Cold Fusion, that pariah of established science, made a comeback in March as the US Navy’s Space and Naval Warfare Center went public with results which they believed confirmed that low energy nuclear reactions were present, repeatable and decisively demonstrable in their specialized palladium/heavy water experiments.
I won’t bother you with the science of their research (more details here); suffice to say that the debate is again polarized on both sides with supporters calling it an important step in the long road to commercial products while the detractors continue to call it bad science.
However, the assets leveraged towards this kind of announcement hardly reacted at all in price when the press release was made. One gets the feeling the reaction was “We have seen this before” and they would be right to some extent.
Exactly twenty years before, the infamous Pons and Fleischman press conference offered to the world a potential new source of energy which was abundant and free from the waste problems associated with conventional nuclear power. Any bull market in Cold Fusion components was quickly snuffed out though as the scientific establishment turned against the two scientists. And that was that for twenty years.
So, will this announcement amount to anything bigger than a hill of radioactive beans? Research institutions across the world that saw some potential in the phenomenon poured millions of dollars since 1989 to no seeming avail. The process was observed successfully in many instances but the scientific mantra of repeatability collided against a volatile and unruly excess heat effect that didn’t quite play to the scientific gallery.
Perhaps this time finally the Space and Naval Warfare Center have tamed and caged the Cold Fusion tiger. You can take your side in the debate but if this becomes the real deal will you be positioned to take advantage? As a result of that announcement, I undertook an investigation of the investment potential for Cold Fusion and the best candidates to invest in at this point in time.
Those familiar with this investment paradigm will probably say three things - palladium, SWC, PAL and that’s all you need to know. In our report we take a look at these three assets (amongst others) and look further afield to where the future of cold fusion investing may lie. We ask some questions such as:
- Is palladium the only metal that can bring about the Cold Fusion effect?
- What is the better mining company: SWC or PAL?
- What about the other palladium mining companies?
- Why do some forms of palladium not produce Cold Fusion and does that affect some refined palladium products?
- What is a realistic price projection for palladium if Cold Fusion is commercialized and would such a price make it uneconomical to use?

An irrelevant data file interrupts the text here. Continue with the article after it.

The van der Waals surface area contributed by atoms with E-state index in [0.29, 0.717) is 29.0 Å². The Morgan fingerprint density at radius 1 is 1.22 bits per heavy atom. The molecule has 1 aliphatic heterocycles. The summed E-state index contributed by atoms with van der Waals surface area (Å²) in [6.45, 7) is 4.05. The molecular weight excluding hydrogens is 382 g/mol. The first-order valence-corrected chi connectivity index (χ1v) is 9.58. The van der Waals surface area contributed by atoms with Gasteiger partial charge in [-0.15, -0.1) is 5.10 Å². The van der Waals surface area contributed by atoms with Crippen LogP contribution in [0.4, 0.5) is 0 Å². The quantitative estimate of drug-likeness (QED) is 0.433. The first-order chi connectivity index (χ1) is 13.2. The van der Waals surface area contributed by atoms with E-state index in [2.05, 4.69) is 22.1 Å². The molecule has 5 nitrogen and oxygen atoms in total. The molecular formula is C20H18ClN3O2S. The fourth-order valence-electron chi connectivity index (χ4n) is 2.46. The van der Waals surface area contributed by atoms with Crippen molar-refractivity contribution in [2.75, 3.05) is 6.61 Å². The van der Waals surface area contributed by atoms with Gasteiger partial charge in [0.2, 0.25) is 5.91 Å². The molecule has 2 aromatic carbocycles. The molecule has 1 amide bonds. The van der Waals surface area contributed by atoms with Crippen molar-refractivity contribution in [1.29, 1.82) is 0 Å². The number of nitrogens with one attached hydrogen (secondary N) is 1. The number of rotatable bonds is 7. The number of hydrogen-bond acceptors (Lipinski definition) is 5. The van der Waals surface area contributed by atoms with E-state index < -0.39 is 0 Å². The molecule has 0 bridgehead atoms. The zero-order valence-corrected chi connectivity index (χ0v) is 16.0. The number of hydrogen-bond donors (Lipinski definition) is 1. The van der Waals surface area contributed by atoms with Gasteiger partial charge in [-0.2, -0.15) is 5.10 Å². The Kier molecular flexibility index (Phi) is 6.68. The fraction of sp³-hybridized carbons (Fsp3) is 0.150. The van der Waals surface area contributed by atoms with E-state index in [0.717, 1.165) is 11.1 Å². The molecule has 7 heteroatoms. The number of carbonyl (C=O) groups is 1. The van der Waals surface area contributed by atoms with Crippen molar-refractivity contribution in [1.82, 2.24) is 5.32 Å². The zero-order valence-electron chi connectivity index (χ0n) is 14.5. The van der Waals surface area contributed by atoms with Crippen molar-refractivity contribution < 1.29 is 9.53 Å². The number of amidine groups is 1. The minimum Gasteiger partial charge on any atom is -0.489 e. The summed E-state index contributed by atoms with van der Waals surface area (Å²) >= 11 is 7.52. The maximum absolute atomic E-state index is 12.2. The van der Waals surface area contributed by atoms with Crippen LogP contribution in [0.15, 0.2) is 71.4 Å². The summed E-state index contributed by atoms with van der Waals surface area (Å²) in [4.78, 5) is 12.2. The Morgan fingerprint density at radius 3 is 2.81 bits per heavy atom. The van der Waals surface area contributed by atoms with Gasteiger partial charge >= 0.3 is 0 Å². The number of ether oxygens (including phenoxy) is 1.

- What would be the reaction of governments to such a new and strategic resource?
The world of Cold Fusion investing is not black and white as it may appear and the failed attempt of one promising but now defunct Cold Fusion company (see the report) testifies to the fact that one should not jump on the first bandwagon that takes to that road.
Take for example the question of government. What has government got to do with this anyway? Well for a start they funded the research mentioned at the top of the article but more importantly any resource that attains strategic importance begins to get more and more State attention.
Back in 1933, gold ownership was banned as US government policy morphed into a socialist scenario that saw “public necessity” trump individual wealth preservation. The same held true of silver in 1934 but for larger bullion amounts.
If palladium becomes a saviour of alternate energy policy, does government stand back and let the free market take the price of palladium to the stratosphere or will they act to seize all palladium holdings, freeze the various palladium ETFs and license the output of palladium mines in their domain? It is a likely scenario but when and how is as yet unknown. The remit of the investor is to see the telltale signs of government rumblings and exit quickly (for example, Roosevelt banned all silver exports just days before the executive order confiscating large private holdings of silver bars).
Another example is the supposed leverage that palladium mining companies offer over the metal. This is a well known strategy amongst precious metals investors but during the palladium bull of 1999-2001, Stillwater Mining Company miserably underperformed palladium. Why was that and how can one decide the mix of bullion and equities as such a future time? Well, you can’t but investors at least need to be aware of the risks involved ahead of time.
Cold Fusion is real, but the transformation from a scientific experiment to a commercial product is not there yet. If (or when) it happens and commercial companies begin to pour serious money into finally nailing down the process, I believe palladium will begin a bull market that will dwarf the one that spiked to nearly $1100 per ounce on Russian stockpile problems.
Disclosure: I own palladium bullion but have no positions in SWC or PAL.